SALEM — The Oregon Government Standards and Practices Commission voted unanimously Friday to investigate six alleged violations of economic interest reporting laws by Rep. Dennis Richardson, R-Central Point.

SALEM — The Oregon Government Standards and Practices Commission voted unanimously Friday to investigate six alleged violations of economic interest reporting laws by Rep. Dennis Richardson, R-Central Point.

Richardson failed to submit in a timely manner a stipend and expenses paid on his behalf beginning in 2003. The Central Point attorney, in effect, turned himself in by voluntarily submitting amended reports in "an abundance of caution."

Earlier this year there was intense media coverage of expense-paid trips legislators took to Hawaii in 2005 and an overnight visit to view Idaho Power Co. dams, with the trip paid by the utility. The failure to report the Hawaii trip as guests of the Oregon Beer and Wine Distributors resulted in fines against five legislators, including Sen. Jason Atkinson, R-Central Point.

Atkinson wound up paying a $150 fine under a negotiated settlement. The heaviest penalty was assessed against beer lobbyist Paul Romain — $4,100 — who had advised lawmakers they did not need to report the gift.

The maximum penalty for each violation of reporting laws is $1,000.

Those violations prompted Richardson to file the amended campaign finance reports. Richardson said he had been told he did not need to file statements of economic interest unless they were being sponsored by individuals or organizations with an interest in issues before the Oregon Legislature.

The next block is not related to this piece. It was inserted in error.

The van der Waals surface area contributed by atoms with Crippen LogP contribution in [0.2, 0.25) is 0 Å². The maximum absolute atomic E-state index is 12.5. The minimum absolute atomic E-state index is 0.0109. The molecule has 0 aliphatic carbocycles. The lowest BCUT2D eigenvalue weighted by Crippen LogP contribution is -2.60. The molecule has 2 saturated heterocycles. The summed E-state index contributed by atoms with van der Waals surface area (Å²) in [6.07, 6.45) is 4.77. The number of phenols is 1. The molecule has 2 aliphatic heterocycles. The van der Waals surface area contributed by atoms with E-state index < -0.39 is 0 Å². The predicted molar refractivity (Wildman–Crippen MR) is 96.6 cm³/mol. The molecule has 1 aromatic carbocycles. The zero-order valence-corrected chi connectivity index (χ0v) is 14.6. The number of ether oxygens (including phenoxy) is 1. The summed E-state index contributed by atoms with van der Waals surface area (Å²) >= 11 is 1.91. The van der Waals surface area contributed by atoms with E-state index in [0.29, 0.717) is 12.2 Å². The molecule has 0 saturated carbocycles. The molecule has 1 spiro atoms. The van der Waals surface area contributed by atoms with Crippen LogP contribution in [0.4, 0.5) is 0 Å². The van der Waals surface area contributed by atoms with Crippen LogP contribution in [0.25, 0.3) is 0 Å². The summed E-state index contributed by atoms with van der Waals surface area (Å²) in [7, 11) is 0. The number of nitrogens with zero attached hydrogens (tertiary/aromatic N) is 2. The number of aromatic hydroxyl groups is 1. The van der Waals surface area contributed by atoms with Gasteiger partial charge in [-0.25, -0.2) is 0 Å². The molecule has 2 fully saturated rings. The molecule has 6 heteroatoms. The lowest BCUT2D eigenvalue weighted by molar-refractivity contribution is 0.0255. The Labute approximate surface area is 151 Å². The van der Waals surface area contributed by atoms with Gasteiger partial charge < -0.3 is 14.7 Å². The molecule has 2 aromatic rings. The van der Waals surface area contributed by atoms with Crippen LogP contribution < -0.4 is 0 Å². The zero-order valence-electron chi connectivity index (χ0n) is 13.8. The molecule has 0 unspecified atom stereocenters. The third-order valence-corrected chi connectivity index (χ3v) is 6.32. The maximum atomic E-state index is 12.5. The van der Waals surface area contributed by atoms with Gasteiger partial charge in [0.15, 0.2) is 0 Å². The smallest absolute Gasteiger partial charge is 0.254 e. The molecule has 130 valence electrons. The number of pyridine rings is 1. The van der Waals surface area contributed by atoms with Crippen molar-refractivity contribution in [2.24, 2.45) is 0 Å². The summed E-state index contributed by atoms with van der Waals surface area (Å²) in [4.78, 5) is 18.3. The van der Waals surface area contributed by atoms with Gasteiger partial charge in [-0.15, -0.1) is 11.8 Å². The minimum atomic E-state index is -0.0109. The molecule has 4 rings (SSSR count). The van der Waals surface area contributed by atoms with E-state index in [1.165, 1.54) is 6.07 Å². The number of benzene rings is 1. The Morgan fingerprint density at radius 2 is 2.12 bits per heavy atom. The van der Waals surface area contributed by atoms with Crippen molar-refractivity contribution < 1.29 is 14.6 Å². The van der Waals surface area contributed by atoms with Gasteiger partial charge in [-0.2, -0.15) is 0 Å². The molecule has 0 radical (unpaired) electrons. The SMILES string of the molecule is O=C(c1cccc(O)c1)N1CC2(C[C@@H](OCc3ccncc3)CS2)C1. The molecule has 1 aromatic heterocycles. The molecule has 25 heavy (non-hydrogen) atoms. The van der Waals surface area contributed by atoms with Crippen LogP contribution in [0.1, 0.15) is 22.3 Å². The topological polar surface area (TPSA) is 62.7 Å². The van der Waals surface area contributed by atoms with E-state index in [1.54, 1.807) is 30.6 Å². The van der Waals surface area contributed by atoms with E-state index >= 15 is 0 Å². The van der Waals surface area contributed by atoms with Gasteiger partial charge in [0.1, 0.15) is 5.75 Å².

The next move will be up to Richardson. He can seek a negotiated settlement, ask for a hearing before a state hearings officer or ask the commission to sue him in Marion County Circuit Court.

The majority of complaints are negotiated, as was the case with the five legislators, including Atkinson who traveled to Hawaii for the annual conference of the Oregon Beer and Wine Distributors, which picked up the tab.

In a report to the commission, Don Crabtree, who investigated Richardson, concluded there was a "preponderance of evidence to indicate Richardson violated reporting laws by failing to file.

"While there were six events not timely filed," Crabtree said the commission may find that two of the violations are eased because Richardson had listed them on his campaign finance report.

Richardson said Friday after the meeting that he is "keeping my options open" on which route to go. He said he wanted first to confer with the director, Ronald A. Bersin.

Among the payments filed late was a $1,000 stipend for attending the States and Nation Policy Summit paid by the sponsor, the conservative American Legislative Exchange Council, and held in Phoenix, Ariz.; the Pacific Conference in Hawaii, ($1,365 for his expenses); and $266.64 for lodging for an Oregon Business Plan leadership summit in Portland.

Don Jepsen is a freelance writer living in Salem.